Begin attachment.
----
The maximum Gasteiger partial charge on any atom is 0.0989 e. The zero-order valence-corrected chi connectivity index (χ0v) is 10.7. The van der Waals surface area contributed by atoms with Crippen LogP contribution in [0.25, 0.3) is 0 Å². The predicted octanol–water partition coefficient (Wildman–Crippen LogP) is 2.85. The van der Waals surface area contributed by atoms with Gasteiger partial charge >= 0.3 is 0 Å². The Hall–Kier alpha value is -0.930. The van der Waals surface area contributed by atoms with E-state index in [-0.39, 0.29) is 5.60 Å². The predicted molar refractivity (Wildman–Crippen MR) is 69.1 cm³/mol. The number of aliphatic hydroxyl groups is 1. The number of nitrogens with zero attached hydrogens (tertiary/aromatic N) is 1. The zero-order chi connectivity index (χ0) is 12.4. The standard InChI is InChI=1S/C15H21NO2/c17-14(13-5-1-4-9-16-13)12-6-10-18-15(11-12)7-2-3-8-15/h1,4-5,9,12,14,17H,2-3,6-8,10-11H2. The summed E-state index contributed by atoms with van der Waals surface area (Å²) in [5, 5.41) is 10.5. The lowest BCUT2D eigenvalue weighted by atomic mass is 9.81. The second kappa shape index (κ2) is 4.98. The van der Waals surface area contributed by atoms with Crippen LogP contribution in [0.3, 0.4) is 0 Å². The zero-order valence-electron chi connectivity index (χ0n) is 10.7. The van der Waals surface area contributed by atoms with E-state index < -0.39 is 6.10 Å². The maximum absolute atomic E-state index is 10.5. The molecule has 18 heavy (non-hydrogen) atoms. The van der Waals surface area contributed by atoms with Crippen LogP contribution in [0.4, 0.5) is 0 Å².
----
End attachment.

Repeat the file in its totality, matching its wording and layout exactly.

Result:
The maximum Gasteiger partial charge on any atom is 0.0989 e. The zero-order valence-corrected chi connectivity index (χ0v) is 10.7. The van der Waals surface area contributed by atoms with Crippen LogP contribution in [0.25, 0.3) is 0 Å². The predicted octanol–water partition coefficient (Wildman–Crippen LogP) is 2.85. The van der Waals surface area contributed by atoms with Gasteiger partial charge >= 0.3 is 0 Å². The Hall–Kier alpha value is -0.930. The van der Waals surface area contributed by atoms with E-state index in [-0.39, 0.29) is 5.60 Å². The predicted molar refractivity (Wildman–Crippen MR) is 69.1 cm³/mol. The number of aliphatic hydroxyl groups is 1. The number of nitrogens with zero attached hydrogens (tertiary/aromatic N) is 1. The zero-order chi connectivity index (χ0) is 12.4. The standard InChI is InChI=1S/C15H21NO2/c17-14(13-5-1-4-9-16-13)12-6-10-18-15(11-12)7-2-3-8-15/h1,4-5,9,12,14,17H,2-3,6-8,10-11H2. The summed E-state index contributed by atoms with van der Waals surface area (Å²) in [5, 5.41) is 10.5. The lowest BCUT2D eigenvalue weighted by atomic mass is 9.81. The second kappa shape index (κ2) is 4.98. The van der Waals surface area contributed by atoms with Crippen LogP contribution in [0.3, 0.4) is 0 Å². The zero-order valence-electron chi connectivity index (χ0n) is 10.7. The van der Waals surface area contributed by atoms with E-state index < -0.39 is 6.10 Å². The maximum absolute atomic E-state index is 10.5. The molecule has 18 heavy (non-hydrogen) atoms. The van der Waals surface area contributed by atoms with Crippen LogP contribution in [0.4, 0.5) is 0 Å².